It’s depressing when things don’t work the way you hope they will.

If Thomas Edison had seen all his experiments as emotional experiences, we might still be using candles to light our homes.

More likely someone with more mental toughness would have invented an electric light.

Don’t get me wrong. Failure can take a toll. When you pour heart and your talent into something that doesn’t work out, you might feel you lost a boxing match with Floyd Mayweather.

I honestly don’t know how much one of Floyd’s punches would hurt me. But I have felt the sucker punch of despair. I have wondered why I’m alive and what good my talents are to anybody. As a young man, I ranted into my afternoon pages about it, day after day.

Then one day something marvelous happened.

While I didn’t see it at the moment, I realized that I was universalizing my pain into blindness. I hurt, so everything was bad. All the doors were closed. Nothing fit.

I then realized I had been looking for opportunity in all the wrong places.

When you go to the shoe store, you don’t expect them all to fit your feet. They can’t. So you try on one pair, and another, and another. You walk across the floor to see how they feel. If they feel good, you buy them.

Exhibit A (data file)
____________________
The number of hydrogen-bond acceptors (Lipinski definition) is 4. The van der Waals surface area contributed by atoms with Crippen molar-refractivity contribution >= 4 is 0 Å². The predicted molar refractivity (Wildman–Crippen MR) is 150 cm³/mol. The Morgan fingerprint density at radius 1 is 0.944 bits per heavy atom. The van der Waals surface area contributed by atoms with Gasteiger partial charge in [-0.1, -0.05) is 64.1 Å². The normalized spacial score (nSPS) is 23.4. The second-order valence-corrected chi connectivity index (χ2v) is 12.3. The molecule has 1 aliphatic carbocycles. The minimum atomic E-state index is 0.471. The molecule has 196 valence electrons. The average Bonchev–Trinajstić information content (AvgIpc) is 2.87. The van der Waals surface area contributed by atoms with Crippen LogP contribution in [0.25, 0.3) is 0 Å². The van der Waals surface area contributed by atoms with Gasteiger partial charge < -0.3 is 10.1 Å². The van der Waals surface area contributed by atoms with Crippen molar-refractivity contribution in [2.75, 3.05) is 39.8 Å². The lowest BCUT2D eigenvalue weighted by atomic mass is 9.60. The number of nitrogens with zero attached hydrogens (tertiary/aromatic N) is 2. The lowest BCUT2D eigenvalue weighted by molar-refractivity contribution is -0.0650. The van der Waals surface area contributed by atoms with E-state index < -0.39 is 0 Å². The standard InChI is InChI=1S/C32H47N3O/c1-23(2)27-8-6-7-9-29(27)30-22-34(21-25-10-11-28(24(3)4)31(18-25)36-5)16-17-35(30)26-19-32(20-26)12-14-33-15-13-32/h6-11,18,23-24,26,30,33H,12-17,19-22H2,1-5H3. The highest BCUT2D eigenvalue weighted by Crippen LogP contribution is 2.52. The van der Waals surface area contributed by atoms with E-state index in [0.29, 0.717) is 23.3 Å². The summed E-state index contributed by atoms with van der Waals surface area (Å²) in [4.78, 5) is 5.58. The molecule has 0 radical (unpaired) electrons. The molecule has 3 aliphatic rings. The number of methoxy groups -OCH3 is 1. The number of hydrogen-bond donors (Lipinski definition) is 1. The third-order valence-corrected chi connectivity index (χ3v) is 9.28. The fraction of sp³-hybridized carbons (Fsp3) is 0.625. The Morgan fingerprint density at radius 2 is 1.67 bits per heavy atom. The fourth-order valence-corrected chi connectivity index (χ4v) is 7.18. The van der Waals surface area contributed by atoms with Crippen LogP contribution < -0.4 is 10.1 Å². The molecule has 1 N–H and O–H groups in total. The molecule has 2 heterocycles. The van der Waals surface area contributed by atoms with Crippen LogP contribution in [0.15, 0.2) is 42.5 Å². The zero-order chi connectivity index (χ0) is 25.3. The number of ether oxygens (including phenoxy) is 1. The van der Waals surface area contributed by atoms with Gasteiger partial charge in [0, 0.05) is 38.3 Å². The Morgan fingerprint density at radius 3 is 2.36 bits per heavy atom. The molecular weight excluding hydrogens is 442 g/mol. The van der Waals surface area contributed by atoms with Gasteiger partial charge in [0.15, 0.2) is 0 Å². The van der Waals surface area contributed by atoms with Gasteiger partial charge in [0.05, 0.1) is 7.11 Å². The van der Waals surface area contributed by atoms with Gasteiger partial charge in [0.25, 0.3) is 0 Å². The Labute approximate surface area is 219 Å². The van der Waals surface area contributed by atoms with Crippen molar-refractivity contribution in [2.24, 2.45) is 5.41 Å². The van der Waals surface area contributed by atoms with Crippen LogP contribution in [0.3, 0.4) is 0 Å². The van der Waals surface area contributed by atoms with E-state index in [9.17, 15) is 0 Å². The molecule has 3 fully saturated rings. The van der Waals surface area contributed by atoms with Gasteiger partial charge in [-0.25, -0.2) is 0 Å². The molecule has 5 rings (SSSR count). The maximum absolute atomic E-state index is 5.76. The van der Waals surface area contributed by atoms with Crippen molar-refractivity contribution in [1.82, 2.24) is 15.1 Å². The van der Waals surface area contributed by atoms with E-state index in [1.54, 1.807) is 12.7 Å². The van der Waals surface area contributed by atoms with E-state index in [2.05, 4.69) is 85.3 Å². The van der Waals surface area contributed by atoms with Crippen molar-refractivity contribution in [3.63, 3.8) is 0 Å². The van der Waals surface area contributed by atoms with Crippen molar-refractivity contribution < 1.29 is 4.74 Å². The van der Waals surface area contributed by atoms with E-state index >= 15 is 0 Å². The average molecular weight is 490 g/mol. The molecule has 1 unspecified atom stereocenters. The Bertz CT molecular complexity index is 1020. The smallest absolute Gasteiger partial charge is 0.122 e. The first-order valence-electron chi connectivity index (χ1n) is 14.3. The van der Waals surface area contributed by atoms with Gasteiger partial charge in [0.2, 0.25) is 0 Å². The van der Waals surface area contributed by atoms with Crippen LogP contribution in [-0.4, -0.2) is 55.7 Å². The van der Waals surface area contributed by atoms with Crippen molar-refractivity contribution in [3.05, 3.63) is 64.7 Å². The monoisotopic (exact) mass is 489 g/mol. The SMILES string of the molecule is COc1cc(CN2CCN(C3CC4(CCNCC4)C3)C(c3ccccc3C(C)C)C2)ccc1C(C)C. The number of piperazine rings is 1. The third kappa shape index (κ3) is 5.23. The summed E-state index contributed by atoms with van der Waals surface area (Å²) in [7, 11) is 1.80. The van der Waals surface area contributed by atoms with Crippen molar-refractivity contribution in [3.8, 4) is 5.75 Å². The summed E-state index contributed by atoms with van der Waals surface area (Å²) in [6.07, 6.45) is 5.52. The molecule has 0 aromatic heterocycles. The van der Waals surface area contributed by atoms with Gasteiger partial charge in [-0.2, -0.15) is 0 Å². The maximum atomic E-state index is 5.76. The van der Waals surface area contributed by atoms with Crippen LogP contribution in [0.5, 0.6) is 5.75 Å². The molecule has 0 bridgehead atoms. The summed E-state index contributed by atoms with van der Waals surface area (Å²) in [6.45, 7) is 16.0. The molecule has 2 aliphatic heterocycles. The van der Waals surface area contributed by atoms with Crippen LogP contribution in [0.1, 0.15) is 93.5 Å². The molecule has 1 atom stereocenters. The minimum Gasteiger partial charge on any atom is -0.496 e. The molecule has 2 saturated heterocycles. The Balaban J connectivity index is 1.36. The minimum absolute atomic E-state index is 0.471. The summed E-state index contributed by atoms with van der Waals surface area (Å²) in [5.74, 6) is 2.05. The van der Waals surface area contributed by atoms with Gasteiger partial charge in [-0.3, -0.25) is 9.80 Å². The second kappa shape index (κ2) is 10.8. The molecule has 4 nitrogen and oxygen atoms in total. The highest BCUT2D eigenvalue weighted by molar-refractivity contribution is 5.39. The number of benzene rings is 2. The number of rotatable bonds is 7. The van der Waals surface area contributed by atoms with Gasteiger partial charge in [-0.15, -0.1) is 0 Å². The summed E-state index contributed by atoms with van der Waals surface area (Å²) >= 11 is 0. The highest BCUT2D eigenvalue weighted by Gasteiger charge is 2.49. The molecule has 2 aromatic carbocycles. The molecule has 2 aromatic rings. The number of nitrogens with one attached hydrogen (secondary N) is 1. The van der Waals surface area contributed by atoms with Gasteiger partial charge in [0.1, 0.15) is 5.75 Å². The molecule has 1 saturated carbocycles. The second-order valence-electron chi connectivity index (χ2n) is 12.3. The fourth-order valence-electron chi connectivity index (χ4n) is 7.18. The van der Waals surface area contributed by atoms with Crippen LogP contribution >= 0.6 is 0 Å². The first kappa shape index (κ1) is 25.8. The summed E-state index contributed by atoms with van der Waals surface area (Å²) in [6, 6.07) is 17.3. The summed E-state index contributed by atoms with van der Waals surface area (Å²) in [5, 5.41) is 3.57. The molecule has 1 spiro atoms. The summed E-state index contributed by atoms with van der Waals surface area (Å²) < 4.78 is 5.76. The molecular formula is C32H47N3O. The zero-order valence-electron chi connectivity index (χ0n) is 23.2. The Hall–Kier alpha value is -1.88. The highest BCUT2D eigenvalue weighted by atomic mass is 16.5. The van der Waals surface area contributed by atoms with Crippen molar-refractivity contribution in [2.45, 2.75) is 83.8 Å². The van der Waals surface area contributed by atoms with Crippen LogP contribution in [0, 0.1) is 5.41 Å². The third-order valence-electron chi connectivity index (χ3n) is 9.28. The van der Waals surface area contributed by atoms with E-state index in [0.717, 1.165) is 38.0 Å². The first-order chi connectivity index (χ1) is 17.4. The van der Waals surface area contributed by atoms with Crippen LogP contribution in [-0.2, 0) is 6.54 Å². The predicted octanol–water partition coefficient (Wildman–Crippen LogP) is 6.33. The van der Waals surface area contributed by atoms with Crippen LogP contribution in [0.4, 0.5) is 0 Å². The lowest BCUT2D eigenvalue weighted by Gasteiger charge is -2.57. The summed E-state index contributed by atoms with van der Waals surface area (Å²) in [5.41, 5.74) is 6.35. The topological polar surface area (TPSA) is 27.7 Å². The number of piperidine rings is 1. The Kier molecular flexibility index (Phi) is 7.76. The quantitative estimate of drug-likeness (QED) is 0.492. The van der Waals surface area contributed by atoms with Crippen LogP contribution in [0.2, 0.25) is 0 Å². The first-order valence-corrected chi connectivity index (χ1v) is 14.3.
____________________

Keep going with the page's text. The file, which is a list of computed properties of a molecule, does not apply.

If they don’t, you leave them on the shelf and forget about them.

Opportunity is a lot like that.

You don’t have to let your emotions run you. See what fits and what doesn’t, then choose wisely.

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Keep looking forward.

A few years ago, I made deliveries for a food distributor.

My biggest challenge was finding places I’d never been before.

I had a GPS on my dashboard. And most of the time, it gave good directions. But sometimes, it led me places I had no intention of going.

In Atlanta, there are two Flat Shoals Roads. I learned this when I drove to a new client and found myself 30 miles from my destination. I discovered I was at the wrong place when the GPS led me to a vacant lot next to a park.

Sometimes you’ll take a wrong turn. It happens. If it hasn’t yet, it will. Do you abandon your mission because you’re off the main road?

No. You get new directions.

Concentrate on moving forward. Most paths don’t follow a straight line, especially when you’re blazing a new one.

Go anyway.

Consider it a learning experience.

Hold your bigger vision in view. What’s the reward for your perseverance?

Failure is just one of the costs of building something worthwhile.

Your biggest failure might be the best thing that ever happened to you. Don’t let it make you bitter — use it to make you better.

If you’re feeling particularly brave, share your biggest failure in the responses below — and tell us how it made you better.

Writer. Teacher. Bestselling Author. Shy Kid turned Fear Fighter. I write about communication, business, and personal growth.